"To drive long-term change, we have to start where our food system begins: on the farm," said Smits. "Too often, policies or commitments are set without regard to those who work and depend on the land. Without farmer engagement, the supply chain won't change."

When it comes to managing land and water resources, the company has several goals. It wants to transform agricultural supply chains to be deforestation-free by 2030, and to achieve sustainable water management in operations and all priority watersheds by the same deadline.

On the human-capital front, Cargill also aims to provide training on sustainable agricultural practices and improve access to markets for 10 million farmers by 2030.

Here in South-east Asia, Cargill is also implementing tech for supply chain traceability. In 2017, it began working with Koltiva, an agritech startup in Indonesia, to use CocoaTrace, a platform with apps to increase supply chain transparency and track progress against certification requirements. CocoaTrace collects smallholder farmer training data, measures adoption of farming best practices, and maps smallholder farm boundaries to ensure no encroachment on protected areas. It then ties this data to physical volumes sold to Cargill, ensuring a sustainable supply chain.

"Despite experiencing a global pandemic, natural disasters, and drought all in the last year, the food system is still standing and adapting. And we are working every day to ensure it is more sustainable, more resilient," said Smits.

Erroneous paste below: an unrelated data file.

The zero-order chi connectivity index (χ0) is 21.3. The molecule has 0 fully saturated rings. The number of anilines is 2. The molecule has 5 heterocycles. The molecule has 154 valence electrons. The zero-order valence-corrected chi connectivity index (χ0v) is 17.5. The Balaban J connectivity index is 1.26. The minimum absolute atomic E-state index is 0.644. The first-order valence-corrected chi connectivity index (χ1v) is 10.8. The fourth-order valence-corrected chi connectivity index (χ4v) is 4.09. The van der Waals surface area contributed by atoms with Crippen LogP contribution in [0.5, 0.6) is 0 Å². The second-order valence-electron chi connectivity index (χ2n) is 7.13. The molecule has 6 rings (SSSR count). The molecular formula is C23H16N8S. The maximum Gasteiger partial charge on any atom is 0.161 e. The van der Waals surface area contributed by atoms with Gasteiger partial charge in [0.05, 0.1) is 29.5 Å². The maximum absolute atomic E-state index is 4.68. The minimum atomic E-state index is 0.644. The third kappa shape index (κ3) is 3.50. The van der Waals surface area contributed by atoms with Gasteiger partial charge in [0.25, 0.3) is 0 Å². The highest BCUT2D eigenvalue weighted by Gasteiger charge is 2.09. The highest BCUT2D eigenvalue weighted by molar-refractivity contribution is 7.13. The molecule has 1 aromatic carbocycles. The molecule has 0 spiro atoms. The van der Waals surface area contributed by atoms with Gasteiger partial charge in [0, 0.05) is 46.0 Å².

An ongoing journey

Efforts by companies such as Ascent and Cargill cannot bring about change overnight. It will have to be a gradual journey, noted Angela Noronha, director for open innovation and decarbonisation at Rainmaking.

The corporate innovation firm in June teamed up with Enterprise Singapore to launch an accelerator for the transport and logistics sector. Called the Supply Chain Resilience Accelerator, it will back at least 20 startups from Singapore with supply chain solutions.

To be sure, there are still companies which "have traditional mindsets and see sustainability as a nice-to-have (and) a passing trend, rather than an inevitability and almost an existential crisis", Noronha said. However, change is coming. Companies are heeding more calls to emphasise sustainability, whether from end-consumers or business-to-business partners.

Lim of Ascent echoes this optimism. Even amid the operational pressures this year, a number of supply chain and logistics SMEs "very quickly jumped on board" initiatives to assess and manage their carbon footprints.

"The younger SME bosses are even saying that this is something that they can choose now, but in the near future, they may not have a choice; they may be asked (to reduce their carbon footprint). So it is better to do it now than later," he said.

Supply chain players that are direct contributors of carbon emissions are receiving the most attention now. But they are only the tip of the iceberg, noted Felipe Araujo of Rainmaking. "A big challenge is actually going down the iceberg - what is below the waterline is bigger than what is on top. These are the segments that are still at the earlier stages of the learning curve," he said. There will be "pain, denial and resistance" as all players are forced to become sustainable.

But Noronha adds: "The more a spotlight is shone on different parts of the supply chain, the faster (companies) will start to do these things, and the easier it becomes."

For more of our SWITCH 2021 coverage, go to